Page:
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Small Fry

Zakharova_Natalia  / iStockphoto

Zakharova_Natalia / iStockphoto

By Anna Kuparinen, Asta Audzijonyte & Elizabeth Fulton

Fish are becoming smaller all over the world as oceans change and catches increase, with even small changes having great consequences for ecosystems and fisheries.

Anna Kuparinen is with the University of Helsinki, and Asta Audzijonyte and Elizabeth Fulton are with CSIRO’s Wealth from Oceans Flagship.

The full text of this article can be purchased from Informit.

Humans are affecting oceans all around the world – through fishing, pollution and climate change. Overfishing has become a particularly burning issue over the past few decades, as many commercially exploited fish stocks have declined to historically low levels.

In addition, a new problem seems to be emerging – fish around the world are getting smaller. One reason for this decrease in size is the fishing itself, as large, usually older fish are being caught and only young and small fish are left.

However, it goes deeper than that. If we take a fish today and compare it with a fish of the same age from the past, the fish of today are often smaller than they used to be a century ago. And again, it is fishing that appears to be the main culprit.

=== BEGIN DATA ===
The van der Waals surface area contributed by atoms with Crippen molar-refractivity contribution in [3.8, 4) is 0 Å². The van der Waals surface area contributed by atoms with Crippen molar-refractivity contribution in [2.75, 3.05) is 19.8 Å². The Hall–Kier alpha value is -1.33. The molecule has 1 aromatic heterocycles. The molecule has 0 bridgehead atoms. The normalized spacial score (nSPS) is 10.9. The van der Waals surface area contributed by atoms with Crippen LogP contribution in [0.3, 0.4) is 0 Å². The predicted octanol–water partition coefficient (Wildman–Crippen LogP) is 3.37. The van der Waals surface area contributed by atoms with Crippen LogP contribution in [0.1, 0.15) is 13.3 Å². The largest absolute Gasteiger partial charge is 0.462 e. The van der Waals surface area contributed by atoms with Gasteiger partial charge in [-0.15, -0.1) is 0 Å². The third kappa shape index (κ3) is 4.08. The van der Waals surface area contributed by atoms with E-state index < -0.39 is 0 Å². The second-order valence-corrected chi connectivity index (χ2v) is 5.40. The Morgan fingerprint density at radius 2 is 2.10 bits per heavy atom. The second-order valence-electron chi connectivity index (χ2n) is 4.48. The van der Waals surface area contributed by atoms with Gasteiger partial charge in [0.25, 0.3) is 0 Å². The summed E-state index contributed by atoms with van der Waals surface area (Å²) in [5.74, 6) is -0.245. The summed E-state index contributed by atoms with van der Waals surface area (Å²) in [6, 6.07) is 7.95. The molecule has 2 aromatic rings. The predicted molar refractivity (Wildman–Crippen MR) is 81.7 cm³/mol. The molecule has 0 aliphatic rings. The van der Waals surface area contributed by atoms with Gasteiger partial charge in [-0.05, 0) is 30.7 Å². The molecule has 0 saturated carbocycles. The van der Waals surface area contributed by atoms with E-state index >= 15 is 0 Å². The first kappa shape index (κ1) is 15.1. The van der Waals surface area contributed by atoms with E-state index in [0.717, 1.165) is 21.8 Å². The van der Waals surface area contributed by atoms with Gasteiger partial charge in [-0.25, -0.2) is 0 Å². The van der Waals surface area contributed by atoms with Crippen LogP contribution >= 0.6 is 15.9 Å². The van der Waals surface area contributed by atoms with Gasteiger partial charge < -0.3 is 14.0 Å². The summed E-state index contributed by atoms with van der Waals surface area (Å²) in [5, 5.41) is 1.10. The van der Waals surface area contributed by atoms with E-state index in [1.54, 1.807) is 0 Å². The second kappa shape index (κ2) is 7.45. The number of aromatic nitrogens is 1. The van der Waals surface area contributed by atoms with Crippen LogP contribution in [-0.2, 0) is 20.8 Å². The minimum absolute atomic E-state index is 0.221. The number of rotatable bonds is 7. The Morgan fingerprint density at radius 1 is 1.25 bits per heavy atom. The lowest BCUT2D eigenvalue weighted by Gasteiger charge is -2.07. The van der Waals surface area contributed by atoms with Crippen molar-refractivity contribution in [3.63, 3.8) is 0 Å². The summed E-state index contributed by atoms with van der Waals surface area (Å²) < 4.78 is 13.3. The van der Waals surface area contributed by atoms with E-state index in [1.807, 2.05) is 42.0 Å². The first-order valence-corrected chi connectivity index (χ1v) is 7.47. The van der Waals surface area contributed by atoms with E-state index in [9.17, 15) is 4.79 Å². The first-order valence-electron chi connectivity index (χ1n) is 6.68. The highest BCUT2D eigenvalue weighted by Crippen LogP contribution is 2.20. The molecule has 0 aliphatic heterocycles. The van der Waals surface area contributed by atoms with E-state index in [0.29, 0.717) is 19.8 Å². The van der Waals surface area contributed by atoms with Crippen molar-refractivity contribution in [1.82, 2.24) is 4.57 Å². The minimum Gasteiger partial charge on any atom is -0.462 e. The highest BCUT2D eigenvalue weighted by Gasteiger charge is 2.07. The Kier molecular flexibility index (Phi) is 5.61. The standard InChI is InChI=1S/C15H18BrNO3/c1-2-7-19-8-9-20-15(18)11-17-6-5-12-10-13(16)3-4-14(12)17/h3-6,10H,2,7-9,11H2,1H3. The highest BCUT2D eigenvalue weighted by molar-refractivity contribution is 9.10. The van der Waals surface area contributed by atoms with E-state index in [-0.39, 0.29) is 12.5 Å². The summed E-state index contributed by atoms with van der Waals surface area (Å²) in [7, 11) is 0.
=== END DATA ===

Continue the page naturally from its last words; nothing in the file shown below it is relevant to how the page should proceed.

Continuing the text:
Fishing is typically size-selective, and it is usually the largest individuals that are being targeted. Rules around mesh sizes and minimum landing sizes mean that the largest fish are caught and kept. These regulations aim to protect young fish and allow them to grow and reproduce at least once before they are caught.

While the intent seems logical, there are unintended consequences of this policy. Fishing in this way may drive evolution towards smaller body size and earlier reproduction. The situation is equivalent to animal breeding except that it works in reverse – animal breeders leave the most...

The full text of this article can be purchased from Informit.